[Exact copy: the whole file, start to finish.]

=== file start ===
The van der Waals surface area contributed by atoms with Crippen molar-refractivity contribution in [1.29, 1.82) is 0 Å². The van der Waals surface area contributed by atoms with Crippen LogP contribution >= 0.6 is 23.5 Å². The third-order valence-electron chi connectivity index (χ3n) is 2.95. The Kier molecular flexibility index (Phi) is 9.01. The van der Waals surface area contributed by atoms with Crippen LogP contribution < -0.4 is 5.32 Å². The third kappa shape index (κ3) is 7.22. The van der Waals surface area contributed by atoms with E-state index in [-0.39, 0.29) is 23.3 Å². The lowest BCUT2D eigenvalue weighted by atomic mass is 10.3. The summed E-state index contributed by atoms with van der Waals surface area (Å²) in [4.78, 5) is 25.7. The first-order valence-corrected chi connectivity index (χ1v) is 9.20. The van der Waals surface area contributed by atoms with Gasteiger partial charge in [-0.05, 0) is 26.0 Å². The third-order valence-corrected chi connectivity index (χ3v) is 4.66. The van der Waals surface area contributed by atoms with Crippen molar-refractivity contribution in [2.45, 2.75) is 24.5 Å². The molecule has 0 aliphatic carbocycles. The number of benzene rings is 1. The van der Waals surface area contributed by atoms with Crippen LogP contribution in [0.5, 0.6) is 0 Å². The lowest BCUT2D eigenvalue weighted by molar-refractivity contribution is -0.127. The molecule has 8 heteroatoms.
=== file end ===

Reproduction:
The van der Waals surface area contributed by atoms with Crippen molar-refractivity contribution in [1.29, 1.82) is 0 Å². The van der Waals surface area contributed by atoms with Crippen LogP contribution >= 0.6 is 23.5 Å². The third-order valence-electron chi connectivity index (χ3n) is 2.95. The Kier molecular flexibility index (Phi) is 9.01. The van der Waals surface area contributed by atoms with Crippen LogP contribution < -0.4 is 5.32 Å². The third kappa shape index (κ3) is 7.22. The van der Waals surface area contributed by atoms with E-state index in [-0.39, 0.29) is 23.3 Å². The lowest BCUT2D eigenvalue weighted by atomic mass is 10.3. The summed E-state index contributed by atoms with van der Waals surface area (Å²) in [4.78, 5) is 25.7. The first-order valence-corrected chi connectivity index (χ1v) is 9.20. The van der Waals surface area contributed by atoms with Gasteiger partial charge in [-0.05, 0) is 26.0 Å². The third-order valence-corrected chi connectivity index (χ3v) is 4.66. The van der Waals surface area contributed by atoms with Crippen molar-refractivity contribution in [2.45, 2.75) is 24.5 Å². The molecule has 0 aliphatic carbocycles. The number of benzene rings is 1. The van der Waals surface area contributed by atoms with Crippen LogP contribution in [0.5, 0.6) is 0 Å². The lowest BCUT2D eigenvalue weighted by molar-refractivity contribution is -0.127. The molecule has 8 heteroatoms.